Whither the monsoon? ~ Telluride Daily Planet

‘A fickle phenomenon to predict’


Monsoonal rains over New Mexico. (Photo courtesy of Leaflet/Wikipedia)

Drenching seasonal rains: We anticipate them each summer in the San Juans, and when the annual soaking moisture doesn’t arrive, we feel misled.

Why bother calling it a monsoon if it doesn’t deliver?

This year, the big rains have failed to arrive, at least for any extended period. Chris Cuoco, a meteorologist at the National Weather Service in Grand Junction, said that that is perfectly normal, as far as “monsoons” go.

Monsoon season, he pointed out, arrives right on schedule every year. “The technical definition,” he added, “is just a change in the pattern of the wind.”

It probably doesn’t help that we associate the word “monsoon” with the annual heavy rainfall that sweeps in across the Asian continent, drenching travelers to India and thwarting summiteers in the Himalaya. But the annual global summertime winds — and rains that follow — are not the same for the so-called North American Monsoon as they are in Asia, or Africa, or Australia, or Europe (whether the winds are known as the Westerlies).


“In the Southwest, we see precipitation from monsoonal winds when pressure systems draw north, from the high elevations of western Mexico,” Cuoco said. “The monsoon in Tibet pushes moisture up from India. The same thing happens in America, but not to the same degree; our system is set up to pump moisture from the Gulf of California and the Gulf of Mexico to the mountains of west Mexico. It’s just not as strong or consistent as it is in Tibet.”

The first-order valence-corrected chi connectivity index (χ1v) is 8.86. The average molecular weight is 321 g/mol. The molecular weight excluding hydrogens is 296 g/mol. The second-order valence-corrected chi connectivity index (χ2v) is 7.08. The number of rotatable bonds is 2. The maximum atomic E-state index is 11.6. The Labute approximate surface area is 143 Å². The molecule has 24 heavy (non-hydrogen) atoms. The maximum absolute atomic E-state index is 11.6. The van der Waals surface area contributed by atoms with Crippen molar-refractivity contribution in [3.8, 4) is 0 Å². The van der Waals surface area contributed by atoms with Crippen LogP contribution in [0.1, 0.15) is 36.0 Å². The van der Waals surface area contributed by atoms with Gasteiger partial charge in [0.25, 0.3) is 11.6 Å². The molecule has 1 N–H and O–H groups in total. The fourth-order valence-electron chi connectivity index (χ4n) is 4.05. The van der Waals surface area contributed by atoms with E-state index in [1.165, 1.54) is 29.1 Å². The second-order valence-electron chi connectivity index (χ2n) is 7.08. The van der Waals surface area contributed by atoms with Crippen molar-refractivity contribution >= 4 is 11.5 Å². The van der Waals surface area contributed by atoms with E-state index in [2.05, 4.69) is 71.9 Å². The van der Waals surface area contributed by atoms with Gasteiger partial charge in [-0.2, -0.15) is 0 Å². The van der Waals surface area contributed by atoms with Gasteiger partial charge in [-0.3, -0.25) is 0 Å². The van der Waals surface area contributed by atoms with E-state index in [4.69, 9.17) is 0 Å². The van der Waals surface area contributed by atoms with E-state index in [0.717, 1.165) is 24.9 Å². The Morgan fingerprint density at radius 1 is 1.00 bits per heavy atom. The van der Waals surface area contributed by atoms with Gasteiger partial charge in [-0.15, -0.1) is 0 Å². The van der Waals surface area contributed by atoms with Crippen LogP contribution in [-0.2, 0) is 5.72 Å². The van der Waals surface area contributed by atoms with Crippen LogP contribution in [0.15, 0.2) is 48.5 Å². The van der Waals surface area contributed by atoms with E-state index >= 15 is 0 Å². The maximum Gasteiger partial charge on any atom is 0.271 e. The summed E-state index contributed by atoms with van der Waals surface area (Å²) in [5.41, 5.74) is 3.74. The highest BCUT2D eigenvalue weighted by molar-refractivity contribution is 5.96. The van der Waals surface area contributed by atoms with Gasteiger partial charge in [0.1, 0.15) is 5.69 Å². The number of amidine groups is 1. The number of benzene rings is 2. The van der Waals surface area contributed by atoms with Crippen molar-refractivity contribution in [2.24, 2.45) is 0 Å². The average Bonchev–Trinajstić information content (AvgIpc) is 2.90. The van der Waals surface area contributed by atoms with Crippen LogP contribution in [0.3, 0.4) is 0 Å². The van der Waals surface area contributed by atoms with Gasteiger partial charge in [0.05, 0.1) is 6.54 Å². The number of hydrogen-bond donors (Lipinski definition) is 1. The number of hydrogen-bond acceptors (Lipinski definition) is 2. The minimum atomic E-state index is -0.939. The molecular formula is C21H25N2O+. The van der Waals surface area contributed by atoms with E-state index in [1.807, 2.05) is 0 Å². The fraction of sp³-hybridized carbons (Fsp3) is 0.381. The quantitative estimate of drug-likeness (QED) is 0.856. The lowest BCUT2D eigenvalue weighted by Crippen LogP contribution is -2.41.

Nor is it aimed directly at Colorado: “Over time, it moves up here,” Cuoco said. “But the pressure systems have to set up just right. Usually, that means that high pressure is centered over West Texas — the Big Bend area — with pressure rotating around and into New Mexico, Arizona and Utah.” In this sense, Colorado is an almost incidental beneficiary of the resultant moisture, in other words. The “core” regions of the North American monsoon, according to the Wikipedia listing, include “Arizona, New Mexico, Sonora, Chihuahua, Sinaloa and Durango” (the state in Mexico, not the town in Colorado). “Some years, these pressure systems just don’t quite set up to cause consistent precipitation,” Cuoco summed up. When that occurs, “People will say we had a non-monsoon year. Yet the monsoon always happens. It just varies, based on how long, how consistent (and) the exact setup of the pressure systems. And that effects how much rain we get from the monsoonal flow. It’s never constant; it always goes in phases. It’s a fickle phenomenon to predict.”

And, it isn’t over. “Our monsoon season usually runs from mid-July through mid-September,” Cuoco pointed out. In other words, there is almost a month left of it. So even if the outlook for the next seven days is for more dry conditions, big rains could still come. What’s more, over the next 90 days, “We have a higher-than-normal chance of precipitation,” Cuoco said. “In the mountains of Colorado, there’s a 40 percent chance of more precipitation than average, and along the border with Utah,” where there are even fewer conifers and ever more desert, “there’s a 33 percent chance of higher-than-normal precipitation.”

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